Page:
19 Dec 2015
A possible improvement is to:
1. Use pipe insulation sleeving to lift the ridge line up off the pipe frame to lower wear.
2. Place the new tarp under the old tarp. The idea is that the old tarp will offer some sun protection for the new (bottom tarp).
3. An idea is to paint the top of the tarp with white outdoor paint that's UV resistant to help protect it. But have not tried that yet.
This one seems to have some improvements in terms of a flap that protects the bungee cords from the sun.
The ShelterLogic Max AP 10 ft. x 20 ft. White All Purpose 6-Leg Canopy might be an improvement. It was designed to be easily transported, i.e. it fits into a carry bag (# 15577) that's 42" x 20" x 18". Some of the tubes fit inside other tubes to save space. This means that this shelter probably costs more than one that uses longer tubes or tubes that are harder to take apart to move/store.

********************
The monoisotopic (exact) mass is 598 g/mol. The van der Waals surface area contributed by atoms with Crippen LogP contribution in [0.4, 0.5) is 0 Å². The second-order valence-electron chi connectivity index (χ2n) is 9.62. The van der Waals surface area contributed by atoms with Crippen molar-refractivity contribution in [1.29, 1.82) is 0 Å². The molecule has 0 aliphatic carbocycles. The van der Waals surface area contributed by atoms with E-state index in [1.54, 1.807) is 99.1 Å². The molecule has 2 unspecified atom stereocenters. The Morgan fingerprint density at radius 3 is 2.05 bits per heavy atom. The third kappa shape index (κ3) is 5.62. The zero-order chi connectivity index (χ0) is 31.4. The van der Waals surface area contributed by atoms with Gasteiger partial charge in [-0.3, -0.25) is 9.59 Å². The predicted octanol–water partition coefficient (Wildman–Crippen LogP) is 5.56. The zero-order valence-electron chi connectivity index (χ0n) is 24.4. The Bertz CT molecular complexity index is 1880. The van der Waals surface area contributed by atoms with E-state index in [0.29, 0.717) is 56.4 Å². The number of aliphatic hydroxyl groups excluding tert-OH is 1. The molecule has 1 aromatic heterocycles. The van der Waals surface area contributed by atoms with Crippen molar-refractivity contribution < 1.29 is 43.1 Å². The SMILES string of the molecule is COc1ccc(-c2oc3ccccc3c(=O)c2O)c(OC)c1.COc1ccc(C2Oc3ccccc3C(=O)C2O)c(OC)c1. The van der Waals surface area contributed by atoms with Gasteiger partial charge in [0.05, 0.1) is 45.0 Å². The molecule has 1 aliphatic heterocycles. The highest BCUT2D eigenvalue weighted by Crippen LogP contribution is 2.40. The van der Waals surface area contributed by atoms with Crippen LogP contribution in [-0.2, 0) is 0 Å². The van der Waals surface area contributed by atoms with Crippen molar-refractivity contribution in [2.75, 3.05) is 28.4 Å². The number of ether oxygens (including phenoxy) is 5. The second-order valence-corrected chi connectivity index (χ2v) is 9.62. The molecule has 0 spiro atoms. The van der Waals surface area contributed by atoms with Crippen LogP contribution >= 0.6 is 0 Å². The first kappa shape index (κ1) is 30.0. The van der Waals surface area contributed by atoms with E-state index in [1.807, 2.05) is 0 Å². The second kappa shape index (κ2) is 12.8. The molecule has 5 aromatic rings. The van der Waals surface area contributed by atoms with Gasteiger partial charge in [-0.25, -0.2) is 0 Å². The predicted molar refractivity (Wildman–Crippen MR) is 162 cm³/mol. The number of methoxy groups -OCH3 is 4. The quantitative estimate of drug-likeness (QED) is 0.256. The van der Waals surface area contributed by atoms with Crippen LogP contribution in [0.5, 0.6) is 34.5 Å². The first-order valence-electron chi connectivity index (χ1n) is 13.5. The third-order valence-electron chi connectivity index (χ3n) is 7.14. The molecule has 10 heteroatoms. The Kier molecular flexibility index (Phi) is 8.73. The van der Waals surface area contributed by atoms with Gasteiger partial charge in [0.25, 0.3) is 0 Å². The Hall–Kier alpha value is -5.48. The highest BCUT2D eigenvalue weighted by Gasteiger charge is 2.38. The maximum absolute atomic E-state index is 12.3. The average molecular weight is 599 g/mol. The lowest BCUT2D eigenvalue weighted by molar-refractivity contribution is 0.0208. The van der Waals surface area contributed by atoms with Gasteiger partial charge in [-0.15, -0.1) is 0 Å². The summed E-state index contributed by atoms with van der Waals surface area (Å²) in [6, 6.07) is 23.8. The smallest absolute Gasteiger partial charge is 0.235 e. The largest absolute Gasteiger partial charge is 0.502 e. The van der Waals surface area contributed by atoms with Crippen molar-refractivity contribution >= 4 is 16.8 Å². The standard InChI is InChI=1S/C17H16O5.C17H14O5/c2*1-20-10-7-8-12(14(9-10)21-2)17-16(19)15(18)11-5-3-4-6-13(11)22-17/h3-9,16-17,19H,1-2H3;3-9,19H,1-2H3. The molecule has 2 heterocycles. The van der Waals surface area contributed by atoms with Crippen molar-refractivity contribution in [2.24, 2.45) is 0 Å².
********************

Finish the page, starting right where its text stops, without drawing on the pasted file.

There are a number of accessories:
25757 Max AP 10 ft. x 20 ft. White All Purpose 6-Leg Canopy 25772
Enclosure Kit with Windows & Zip Up Door
Extension Roof Kit for both sides (adds 2 ea 7x20' roof panels & poles)
10 ft. x 20 ft. Sidewalls and Zip Up Doors Kit (no windows)
Screen Kit (like enclosure kit except all sides screened)
30" Earth Auger kit (replaces? 10073 Earth Auger kit)
Store-IT Canopy Rolling Storage Black Bag